House of Cards: Red Hawk Village: A case study

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Red Hawk Village may be Routt County's best example of the effects of the housing market crash. Instead of young, local families envisioned as the residents of the development, developers Mountain Valley Communities found themselves popular among investors on the Front Range. Home sites sold for as much as $555,000 to the out-of-town investors, and when the market came crashing down, a number of properties went to short sale.

— Walk into the Steamboat Springs offices of Mountain Valley Communities and an empty desk will greet you. It turns out a receptionist is an expendable luxury for the company in times like these.

"As developers, we're struggling," Managing Broker Ren Martyn said. "We're all feeling the pinch."

If you were to pick one Routt County subdivision to illustrate the housing market crash's impact locally, Mountain Valley Communities' Red Hawk Village might be it. The neighborhood in Stagecoach south of Steamboat was built at the height of Routt County's real estate boom. The first units came on the market in 2006.

Martyn and his partners envisioned Red Hawk Village as an affordable development for young families, with homes ranging from 1,600 to 1,800 square feet. They even offered eight deed-restricted affordable units. Buyers were not interested in the deed restrictions, however, and they were removed. And instead of young families, speculators poured into Red Hawk Village looking to capitalize on Steamboat's booming market. Most home sites in Red Hawk Village were sold to investors from the Front Range for prices as high as $555,000.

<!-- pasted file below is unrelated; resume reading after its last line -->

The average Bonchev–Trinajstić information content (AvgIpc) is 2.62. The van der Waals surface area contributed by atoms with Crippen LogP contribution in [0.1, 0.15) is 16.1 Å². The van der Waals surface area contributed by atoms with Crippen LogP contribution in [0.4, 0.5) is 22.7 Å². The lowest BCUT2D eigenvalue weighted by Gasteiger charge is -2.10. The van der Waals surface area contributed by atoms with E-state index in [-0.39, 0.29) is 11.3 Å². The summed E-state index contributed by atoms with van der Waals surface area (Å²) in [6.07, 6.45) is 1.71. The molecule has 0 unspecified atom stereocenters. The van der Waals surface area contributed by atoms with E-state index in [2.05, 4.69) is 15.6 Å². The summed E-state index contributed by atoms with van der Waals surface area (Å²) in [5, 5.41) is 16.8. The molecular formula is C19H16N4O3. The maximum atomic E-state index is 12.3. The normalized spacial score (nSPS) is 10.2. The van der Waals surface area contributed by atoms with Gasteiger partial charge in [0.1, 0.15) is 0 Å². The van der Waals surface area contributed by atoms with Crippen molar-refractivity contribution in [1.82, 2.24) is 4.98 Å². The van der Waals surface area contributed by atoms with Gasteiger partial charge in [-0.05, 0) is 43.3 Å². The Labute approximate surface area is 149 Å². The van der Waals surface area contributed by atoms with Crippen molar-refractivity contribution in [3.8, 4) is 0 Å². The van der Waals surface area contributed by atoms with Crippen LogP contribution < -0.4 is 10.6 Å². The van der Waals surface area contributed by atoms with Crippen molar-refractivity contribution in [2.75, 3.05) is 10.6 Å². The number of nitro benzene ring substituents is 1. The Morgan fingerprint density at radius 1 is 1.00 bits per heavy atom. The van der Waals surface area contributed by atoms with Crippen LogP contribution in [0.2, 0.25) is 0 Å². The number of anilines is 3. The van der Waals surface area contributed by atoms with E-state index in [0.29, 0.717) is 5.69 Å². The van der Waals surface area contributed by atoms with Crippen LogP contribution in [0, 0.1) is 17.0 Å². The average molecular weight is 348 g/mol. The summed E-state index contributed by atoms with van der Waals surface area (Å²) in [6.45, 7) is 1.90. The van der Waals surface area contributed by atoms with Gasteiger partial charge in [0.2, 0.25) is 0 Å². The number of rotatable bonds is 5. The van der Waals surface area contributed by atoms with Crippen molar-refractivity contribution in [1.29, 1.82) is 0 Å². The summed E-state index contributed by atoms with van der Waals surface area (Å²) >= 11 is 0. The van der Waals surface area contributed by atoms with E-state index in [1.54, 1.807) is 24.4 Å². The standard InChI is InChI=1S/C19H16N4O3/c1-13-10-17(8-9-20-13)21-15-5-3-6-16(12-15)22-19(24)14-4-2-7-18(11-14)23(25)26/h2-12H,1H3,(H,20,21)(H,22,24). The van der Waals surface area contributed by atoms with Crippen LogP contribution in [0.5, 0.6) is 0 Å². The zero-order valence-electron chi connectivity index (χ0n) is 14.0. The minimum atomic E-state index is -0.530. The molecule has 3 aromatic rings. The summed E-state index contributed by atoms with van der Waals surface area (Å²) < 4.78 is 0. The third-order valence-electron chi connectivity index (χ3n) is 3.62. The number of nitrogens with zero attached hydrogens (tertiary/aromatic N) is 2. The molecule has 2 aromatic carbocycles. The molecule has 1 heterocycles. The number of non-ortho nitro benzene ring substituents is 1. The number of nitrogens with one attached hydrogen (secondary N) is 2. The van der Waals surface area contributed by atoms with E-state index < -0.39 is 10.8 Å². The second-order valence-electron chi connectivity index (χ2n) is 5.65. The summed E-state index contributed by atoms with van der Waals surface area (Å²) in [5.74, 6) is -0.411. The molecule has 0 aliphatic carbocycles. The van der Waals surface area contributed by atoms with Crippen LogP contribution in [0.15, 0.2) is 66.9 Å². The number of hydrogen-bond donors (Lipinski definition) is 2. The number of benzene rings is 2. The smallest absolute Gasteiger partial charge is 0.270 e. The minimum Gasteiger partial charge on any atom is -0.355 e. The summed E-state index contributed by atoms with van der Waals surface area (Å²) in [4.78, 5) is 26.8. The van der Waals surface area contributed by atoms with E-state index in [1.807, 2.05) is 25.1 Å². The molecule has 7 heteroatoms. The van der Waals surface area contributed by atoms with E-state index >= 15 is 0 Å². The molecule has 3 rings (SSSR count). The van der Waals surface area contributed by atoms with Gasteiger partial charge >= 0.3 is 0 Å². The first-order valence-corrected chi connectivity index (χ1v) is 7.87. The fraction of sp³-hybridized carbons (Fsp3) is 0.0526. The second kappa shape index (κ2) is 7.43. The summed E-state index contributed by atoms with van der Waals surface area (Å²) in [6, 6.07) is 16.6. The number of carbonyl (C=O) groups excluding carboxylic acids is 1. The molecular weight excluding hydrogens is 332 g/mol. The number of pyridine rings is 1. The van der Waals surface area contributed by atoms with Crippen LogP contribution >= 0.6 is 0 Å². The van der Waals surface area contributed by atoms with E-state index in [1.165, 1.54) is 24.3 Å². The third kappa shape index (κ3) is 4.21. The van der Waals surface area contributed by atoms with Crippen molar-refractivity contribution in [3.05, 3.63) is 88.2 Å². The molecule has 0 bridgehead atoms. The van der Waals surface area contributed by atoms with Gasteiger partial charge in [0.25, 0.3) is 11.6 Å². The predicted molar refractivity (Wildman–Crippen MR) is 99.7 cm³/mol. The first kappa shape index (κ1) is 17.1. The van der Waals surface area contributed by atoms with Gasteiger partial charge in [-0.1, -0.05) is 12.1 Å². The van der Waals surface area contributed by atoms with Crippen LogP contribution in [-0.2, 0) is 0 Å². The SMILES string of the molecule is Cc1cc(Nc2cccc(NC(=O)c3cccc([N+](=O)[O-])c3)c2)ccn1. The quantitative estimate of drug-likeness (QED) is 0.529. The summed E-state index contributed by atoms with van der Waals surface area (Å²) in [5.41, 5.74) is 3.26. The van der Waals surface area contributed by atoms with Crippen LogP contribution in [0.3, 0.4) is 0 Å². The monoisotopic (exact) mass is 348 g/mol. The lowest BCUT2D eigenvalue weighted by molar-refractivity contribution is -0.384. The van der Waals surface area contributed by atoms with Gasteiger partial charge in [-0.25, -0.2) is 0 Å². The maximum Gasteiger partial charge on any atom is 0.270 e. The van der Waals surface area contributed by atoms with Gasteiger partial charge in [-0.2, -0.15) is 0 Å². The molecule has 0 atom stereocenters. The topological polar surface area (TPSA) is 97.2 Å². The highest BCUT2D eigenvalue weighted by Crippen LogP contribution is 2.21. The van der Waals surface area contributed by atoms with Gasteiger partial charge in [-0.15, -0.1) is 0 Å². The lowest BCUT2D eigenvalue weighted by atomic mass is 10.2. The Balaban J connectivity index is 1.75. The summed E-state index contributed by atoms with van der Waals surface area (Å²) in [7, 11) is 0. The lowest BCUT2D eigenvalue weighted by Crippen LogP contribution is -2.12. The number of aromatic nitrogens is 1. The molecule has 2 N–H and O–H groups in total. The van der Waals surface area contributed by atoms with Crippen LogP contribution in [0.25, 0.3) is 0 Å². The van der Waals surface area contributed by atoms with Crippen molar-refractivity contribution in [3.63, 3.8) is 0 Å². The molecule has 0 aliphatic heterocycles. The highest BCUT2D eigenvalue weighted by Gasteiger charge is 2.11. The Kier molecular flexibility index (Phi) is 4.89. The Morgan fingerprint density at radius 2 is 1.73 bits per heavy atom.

"The prices were very high," Martyn said. "Philosophically, it was difficult because here we were trying to build an affordable product. : But as a developer, we like to sell our property. Developers don't hold our property. That's not our business."

But when the market fell apart, the investors were unable to make their payments, leading to a sizable number of short sales at Red Hawk Village. Offerings of short sales come about when a property owner alerts his or her lending institution that the owner cannot keep up with the payments, and the bank agrees to sell the property for less than the loan value. The motive is to avoid the expense of a foreclosure. The property owner faces losing his or her equity but also avoids some of the other negatives of a foreclosure.

Investors aren't the only ones who are struggling. Martyn said some locals made purchases in Red Hawk Village at the inflated, speculation-driven prices, "and now they're upside down."

"There are so many similar situations," Martyn said. "Red Hawk has just been the perfect storm. : The irony is the original plan has come to fruition."

Martyn was speaking to the fact that the bank-driven short sales have deflated prices to a point where Red Hawk Village is affordable for the young families that were targeted all along. A three-bedroom home that sold for $555,000 in April 2007 sold for $297,000 on June 29.